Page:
The Commercial Court and Arbitration
London is one of the world’s leading centres for international arbitration. The number of international civil disputes resolved through arbitration, mediation and adjudication in the UK exceeded 43,000 in 2020. English Law is the law of choice governing 40% of all global corporate arbitrations.
A significant part of the business of the Commercial Court involves arbitration matters (approximately 25% of claims issued in the Commercial Court are arbitration claims).
Applications to the Court under the Arbitration Acts 1950 – 1996 and other applications relating to arbitrations are known as ‘arbitration claims’. The Commercial Court Guide (PDF) has a specific section (O.1 – O.13) setting out rules and guidance relating to arbitration claims.
The Commercial Court’s arbitration related work is threefold:
- It is the principal supervisory court for international arbitrations with a London seat. It hears applications for relief in aid of arbitration proceedings with a London seat (e.g. applications for freezing orders, information orders). During 2020-2021 there were 27 applications for injunctions made by parties to London arbitral proceedings made under s44 of the UK Arbitration Act 1996. It also hears applications for anti-suit injunctions to restrain parties from bringing foreign proceedings in breach of an arbitration agreement, where that agreement specifies a London seat or there is some other nexus with England and Wales. Such applications are typically made under s37 of the Senior Courts Act 1981.
- It determines challenges made to awards where the arbitral tribunal is seated in England. The bulk of these claims are: (i) challenges to awards on the grounds of lack of substantive jurisdiction under s67 of the 1996 Act; (ii) challenges alleging serious irregularity (under s68 of the 1996 Act); and (iii) appeals on points of law (under s69 of the 1996 Act), although these are fewer in number. The success rate of such challenges continues to be low (around 11% of applications filed in 2019-2020) underlining that the UK remains an ‘arbitration friendly’ jurisdiction in which great importance is attached to the finality of arbitral awards.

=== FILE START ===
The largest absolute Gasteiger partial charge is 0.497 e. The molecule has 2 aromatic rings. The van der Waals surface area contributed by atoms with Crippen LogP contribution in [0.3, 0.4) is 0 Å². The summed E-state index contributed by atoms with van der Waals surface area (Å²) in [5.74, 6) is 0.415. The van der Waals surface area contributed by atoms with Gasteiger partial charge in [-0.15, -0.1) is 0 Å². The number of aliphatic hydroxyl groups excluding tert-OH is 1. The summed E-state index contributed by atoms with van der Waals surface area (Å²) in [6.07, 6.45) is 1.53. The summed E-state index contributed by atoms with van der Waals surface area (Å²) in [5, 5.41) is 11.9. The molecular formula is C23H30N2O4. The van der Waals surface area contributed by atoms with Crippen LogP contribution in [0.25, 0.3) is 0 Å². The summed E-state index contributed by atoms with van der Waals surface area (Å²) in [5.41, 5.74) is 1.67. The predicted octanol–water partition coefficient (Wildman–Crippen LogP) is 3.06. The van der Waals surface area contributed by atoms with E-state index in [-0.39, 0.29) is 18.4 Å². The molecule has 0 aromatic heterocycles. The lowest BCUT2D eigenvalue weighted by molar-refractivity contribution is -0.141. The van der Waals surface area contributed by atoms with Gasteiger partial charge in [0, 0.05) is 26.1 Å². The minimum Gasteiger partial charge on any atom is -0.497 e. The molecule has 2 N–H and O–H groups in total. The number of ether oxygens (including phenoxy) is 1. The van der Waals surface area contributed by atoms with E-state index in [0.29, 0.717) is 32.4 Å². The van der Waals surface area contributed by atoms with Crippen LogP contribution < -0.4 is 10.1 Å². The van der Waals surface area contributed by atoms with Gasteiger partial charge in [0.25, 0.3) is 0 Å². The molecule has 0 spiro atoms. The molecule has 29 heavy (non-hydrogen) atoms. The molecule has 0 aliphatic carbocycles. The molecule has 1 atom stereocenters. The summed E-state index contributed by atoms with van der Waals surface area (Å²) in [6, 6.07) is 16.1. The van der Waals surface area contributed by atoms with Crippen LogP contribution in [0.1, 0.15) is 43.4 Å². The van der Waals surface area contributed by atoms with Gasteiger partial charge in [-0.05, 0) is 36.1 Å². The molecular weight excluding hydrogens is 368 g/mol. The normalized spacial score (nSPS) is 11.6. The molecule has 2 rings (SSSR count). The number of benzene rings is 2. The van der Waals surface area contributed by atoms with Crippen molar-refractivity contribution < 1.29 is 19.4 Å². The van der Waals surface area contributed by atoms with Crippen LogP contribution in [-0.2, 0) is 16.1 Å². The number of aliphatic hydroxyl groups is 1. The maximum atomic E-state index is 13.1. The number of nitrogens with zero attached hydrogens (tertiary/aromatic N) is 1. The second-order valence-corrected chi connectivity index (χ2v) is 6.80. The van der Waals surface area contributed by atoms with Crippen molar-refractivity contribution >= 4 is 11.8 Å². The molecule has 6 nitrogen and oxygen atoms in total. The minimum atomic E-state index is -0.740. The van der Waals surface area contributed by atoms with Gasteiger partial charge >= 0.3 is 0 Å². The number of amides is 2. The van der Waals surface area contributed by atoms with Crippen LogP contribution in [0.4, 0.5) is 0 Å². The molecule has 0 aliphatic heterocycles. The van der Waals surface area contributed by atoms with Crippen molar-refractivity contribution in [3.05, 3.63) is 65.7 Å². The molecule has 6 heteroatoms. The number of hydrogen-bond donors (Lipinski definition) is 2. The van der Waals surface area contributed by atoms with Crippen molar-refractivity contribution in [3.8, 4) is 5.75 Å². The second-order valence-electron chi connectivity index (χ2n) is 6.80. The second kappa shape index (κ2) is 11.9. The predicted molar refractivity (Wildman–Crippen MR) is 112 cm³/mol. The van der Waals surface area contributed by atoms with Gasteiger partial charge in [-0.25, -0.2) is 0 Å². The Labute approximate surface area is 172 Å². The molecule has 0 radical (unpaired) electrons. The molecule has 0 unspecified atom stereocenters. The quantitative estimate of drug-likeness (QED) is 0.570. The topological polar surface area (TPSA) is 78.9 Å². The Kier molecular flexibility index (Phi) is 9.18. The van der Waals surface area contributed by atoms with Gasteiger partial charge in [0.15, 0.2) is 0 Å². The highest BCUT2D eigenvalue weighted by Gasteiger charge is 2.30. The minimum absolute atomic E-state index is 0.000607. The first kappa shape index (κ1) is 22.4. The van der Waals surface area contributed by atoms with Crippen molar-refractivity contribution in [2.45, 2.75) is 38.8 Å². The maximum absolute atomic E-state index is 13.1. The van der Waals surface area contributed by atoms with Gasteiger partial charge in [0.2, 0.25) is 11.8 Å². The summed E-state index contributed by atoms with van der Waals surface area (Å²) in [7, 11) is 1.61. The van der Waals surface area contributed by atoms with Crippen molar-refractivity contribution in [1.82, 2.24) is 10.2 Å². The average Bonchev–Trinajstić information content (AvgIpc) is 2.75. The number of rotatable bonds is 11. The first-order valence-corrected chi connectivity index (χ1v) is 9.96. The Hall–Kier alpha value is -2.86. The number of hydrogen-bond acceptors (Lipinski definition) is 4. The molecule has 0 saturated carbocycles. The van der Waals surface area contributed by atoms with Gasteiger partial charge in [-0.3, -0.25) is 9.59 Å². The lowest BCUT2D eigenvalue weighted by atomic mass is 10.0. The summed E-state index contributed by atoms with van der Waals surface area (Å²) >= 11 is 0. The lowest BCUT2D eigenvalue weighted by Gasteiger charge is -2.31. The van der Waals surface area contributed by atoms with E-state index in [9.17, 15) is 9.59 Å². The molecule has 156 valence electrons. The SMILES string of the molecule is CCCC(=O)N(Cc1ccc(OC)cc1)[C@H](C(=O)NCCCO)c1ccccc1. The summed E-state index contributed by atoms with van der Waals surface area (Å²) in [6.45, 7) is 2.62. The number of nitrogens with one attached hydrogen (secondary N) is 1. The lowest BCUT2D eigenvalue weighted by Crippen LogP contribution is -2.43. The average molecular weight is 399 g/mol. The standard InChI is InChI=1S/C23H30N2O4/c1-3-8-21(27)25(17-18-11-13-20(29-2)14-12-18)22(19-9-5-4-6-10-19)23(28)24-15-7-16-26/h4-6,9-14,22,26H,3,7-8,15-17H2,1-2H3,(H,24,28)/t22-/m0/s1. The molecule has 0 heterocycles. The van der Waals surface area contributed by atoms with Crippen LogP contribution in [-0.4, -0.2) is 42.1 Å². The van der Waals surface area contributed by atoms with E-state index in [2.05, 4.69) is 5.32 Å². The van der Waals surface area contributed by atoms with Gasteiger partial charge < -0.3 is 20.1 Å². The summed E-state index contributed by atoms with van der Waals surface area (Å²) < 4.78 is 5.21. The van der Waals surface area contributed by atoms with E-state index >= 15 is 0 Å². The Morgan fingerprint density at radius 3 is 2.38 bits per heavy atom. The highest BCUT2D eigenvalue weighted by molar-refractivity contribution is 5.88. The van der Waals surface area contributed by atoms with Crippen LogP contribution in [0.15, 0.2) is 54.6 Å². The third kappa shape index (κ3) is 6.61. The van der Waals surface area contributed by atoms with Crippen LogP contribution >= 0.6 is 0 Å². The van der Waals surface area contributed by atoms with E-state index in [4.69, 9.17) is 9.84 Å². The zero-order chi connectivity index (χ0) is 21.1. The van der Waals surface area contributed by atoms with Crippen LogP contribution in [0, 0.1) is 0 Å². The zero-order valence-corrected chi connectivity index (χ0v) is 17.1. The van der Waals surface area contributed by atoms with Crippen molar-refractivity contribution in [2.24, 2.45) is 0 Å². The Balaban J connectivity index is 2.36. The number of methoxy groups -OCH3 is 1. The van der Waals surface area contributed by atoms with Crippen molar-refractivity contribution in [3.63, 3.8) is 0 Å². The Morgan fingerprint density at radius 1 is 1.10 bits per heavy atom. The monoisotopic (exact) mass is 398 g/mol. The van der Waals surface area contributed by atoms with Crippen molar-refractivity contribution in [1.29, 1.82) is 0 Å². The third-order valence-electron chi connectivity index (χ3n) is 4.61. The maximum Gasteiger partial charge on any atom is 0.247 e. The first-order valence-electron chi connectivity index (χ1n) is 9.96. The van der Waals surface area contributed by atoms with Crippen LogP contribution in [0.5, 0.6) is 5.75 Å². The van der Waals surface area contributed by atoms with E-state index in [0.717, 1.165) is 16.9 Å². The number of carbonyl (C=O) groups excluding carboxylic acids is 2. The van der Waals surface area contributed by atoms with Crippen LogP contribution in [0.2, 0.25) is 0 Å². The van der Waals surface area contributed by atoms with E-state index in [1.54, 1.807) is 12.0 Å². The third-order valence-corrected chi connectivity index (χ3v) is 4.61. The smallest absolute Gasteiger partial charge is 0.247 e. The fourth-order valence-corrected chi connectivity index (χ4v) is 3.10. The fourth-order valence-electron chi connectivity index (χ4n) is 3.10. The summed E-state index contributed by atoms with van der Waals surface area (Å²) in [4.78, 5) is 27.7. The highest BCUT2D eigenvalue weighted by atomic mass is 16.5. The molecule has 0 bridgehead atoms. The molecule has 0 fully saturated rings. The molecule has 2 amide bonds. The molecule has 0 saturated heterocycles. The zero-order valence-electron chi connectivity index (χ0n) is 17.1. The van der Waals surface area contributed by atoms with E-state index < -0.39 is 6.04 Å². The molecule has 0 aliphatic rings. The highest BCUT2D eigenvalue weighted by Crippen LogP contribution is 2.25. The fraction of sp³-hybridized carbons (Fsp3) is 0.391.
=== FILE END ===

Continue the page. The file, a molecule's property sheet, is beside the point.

- It determines applications under s101 of the 1996 Act to recognise and enforce arbitral awards issued in the territory of a state (other than the United Kingdom) which is a party to the Convention on the Recognition and Enforcement of Foreign Arbitral Awards (a New York Convention award; see s100(1)). The Court also hears applications to enforce arbitration awards rendered under the ICSID Convention under the Arbitration (International Investment Disputes) Act 1966.
There is a substantial body of case law in these three areas.
Specifying London as a ‘seat’ of arbitration
London is commonly specified as the ‘seat’ of arbitration in commercial contracts. Such a specification provides commercial parties with the comfort that the English Commercial Court has supervisory jurisdiction over the arbitral process. Various surveys suggest London is the world’s most popular seat of arbitration. It is also open to the parties to select English Law as the law governing their arbitration agreement, whatever choice of law they make for their transaction, which ensures that arbitration agreement benefits from English Law principles which adopt a generous approach to the interpretation of arbitration agreements and as to the types of dispute which can be determined in arbitration.
The LCIA is one of the world’s leading international institutions for commercial arbitration. Over 84% of arbitrations administered pursuant to LCIA Rules specified a seat in England (according to the LCIA’s 2020 Report). The London Maritime Arbitrators’ Association – a specialist arbitral association handling disputes in the maritime sector– recorded 1,775 arbitration claims in 2020. The International Chamber of Commerce Dispute Resolution Statistics Report 2020 recorded that 12% of its arbitrations had a London seat (just behind Paris with 12.2%).
In addition, numerous commercial arbitrations take place in London on the terms of trade bodies such as the Grain and Feed Trade Association (GAFTA), the Federation of Oils, Seeds and Fats Associations (FOSFA), the Refined Sugar Association (RSA), the Federation of Cocoa Commerce (FCC) and the International Cotton Association (ICA). Finally, a large number of arbitrations in London are undertaken on an ‘ad hoc’ basis rather than under the auspices or on the rules of an arbitral institution or body.